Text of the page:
I think of my favorite fleet of all, though it’s mythical – a husband-and-wife truckload operation in Brandon, Manitoba with 25 tractors. Both of them drive sometimes, both might be seen handling dispatch, and the margins are skinny. Their instincts are good, their skills are real, but the chances of them having a lot of time to work with newbies are slim. Their solution is probably not to hire inexperienced pilots at all, and their local reputation is good enough that they don’t have trouble attracting decent drivers. I know of real fleets that fit that description but the majority of small carriers don’t. So what happens to the new driver there?

Nothing good, is probably the answer, so what do we do?

I can’t see any solution other than to create a serious mandatory training course that goes way beyond MELT and its 120-or-so hours of training, only about 50 of which are on the road. In fact, such a course was developed years ago – too long and pricey, everyone agreed – and then another variation on the same theme, shorter but still expensive. The industry wouldn’t buy it, and would-be drivers couldn’t afford it, so that’s where we sit. Some sort of government intervention is obviously required.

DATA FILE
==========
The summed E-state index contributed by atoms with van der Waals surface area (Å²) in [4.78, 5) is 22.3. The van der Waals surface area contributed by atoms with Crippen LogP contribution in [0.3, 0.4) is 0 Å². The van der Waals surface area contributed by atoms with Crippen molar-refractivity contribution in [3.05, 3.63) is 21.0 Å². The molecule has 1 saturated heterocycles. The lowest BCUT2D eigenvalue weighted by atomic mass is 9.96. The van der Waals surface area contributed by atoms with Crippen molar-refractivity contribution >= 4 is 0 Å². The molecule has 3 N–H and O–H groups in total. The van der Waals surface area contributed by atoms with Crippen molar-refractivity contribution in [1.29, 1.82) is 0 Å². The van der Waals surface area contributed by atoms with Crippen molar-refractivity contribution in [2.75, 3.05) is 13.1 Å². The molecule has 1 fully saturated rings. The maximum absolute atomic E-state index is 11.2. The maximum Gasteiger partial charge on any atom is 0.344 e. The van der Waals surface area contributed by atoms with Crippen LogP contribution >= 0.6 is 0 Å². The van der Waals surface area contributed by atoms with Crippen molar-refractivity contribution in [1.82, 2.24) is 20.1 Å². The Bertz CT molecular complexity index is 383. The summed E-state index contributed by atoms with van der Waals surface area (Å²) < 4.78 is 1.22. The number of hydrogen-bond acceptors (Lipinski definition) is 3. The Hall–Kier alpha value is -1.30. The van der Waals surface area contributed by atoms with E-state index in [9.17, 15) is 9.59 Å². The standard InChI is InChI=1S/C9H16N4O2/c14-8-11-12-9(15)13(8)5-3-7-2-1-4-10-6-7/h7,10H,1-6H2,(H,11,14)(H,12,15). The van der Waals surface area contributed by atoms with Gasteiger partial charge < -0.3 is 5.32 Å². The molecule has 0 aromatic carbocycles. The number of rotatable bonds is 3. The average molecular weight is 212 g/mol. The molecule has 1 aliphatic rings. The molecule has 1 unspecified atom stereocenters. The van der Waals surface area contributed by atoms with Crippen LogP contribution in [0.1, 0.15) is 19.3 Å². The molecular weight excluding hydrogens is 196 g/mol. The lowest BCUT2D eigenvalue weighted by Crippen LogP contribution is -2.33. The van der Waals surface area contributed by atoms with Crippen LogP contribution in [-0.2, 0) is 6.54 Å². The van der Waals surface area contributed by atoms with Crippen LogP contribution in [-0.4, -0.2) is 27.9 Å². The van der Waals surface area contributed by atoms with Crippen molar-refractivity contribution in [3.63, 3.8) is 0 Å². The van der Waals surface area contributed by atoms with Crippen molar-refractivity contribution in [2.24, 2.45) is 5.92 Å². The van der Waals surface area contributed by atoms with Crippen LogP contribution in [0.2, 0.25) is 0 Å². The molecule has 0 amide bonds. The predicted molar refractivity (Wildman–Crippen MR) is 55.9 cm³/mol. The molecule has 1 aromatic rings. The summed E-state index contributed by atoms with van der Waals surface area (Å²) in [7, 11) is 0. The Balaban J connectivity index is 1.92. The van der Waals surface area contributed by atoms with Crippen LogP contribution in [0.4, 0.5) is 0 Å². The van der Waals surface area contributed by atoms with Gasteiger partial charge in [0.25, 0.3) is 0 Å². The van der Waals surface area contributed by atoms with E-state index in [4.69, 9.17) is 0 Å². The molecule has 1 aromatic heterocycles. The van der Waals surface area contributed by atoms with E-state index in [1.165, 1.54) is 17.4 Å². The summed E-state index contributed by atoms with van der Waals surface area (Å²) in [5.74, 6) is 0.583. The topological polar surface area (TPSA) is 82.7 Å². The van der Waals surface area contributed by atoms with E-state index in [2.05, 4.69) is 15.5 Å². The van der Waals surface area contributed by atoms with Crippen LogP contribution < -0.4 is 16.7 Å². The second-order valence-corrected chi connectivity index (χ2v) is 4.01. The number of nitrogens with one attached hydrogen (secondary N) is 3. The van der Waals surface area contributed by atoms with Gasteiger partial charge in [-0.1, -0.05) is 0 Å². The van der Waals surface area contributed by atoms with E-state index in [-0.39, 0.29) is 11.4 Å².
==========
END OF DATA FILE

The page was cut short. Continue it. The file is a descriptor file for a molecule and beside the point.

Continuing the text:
Sadly, I don’t see that happening any time soon, so in the meantime we need provinces to make the written tests for a class A/1 licence mean something. They’re dead easy as they stand. Re-write ‘em! Do the same with the driving tests – demand more than a round-the-block shuffle, make it tough like the Europeans do. And hey, wouldn’t it make sense to have drive-test examiners actually know how to drive truck?

Rolf Lockwood

Rolf Lockwood is editor emeritus of Today's Trucking and a regular contributor to Trucknews.com.

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  • Melt is not important. Change trucking system. Give them more rest time and money. If not, it will happens again and again. The Inexperienced driver commited the traffic accident. It was just a driver who was Inexperienced did in the wrong.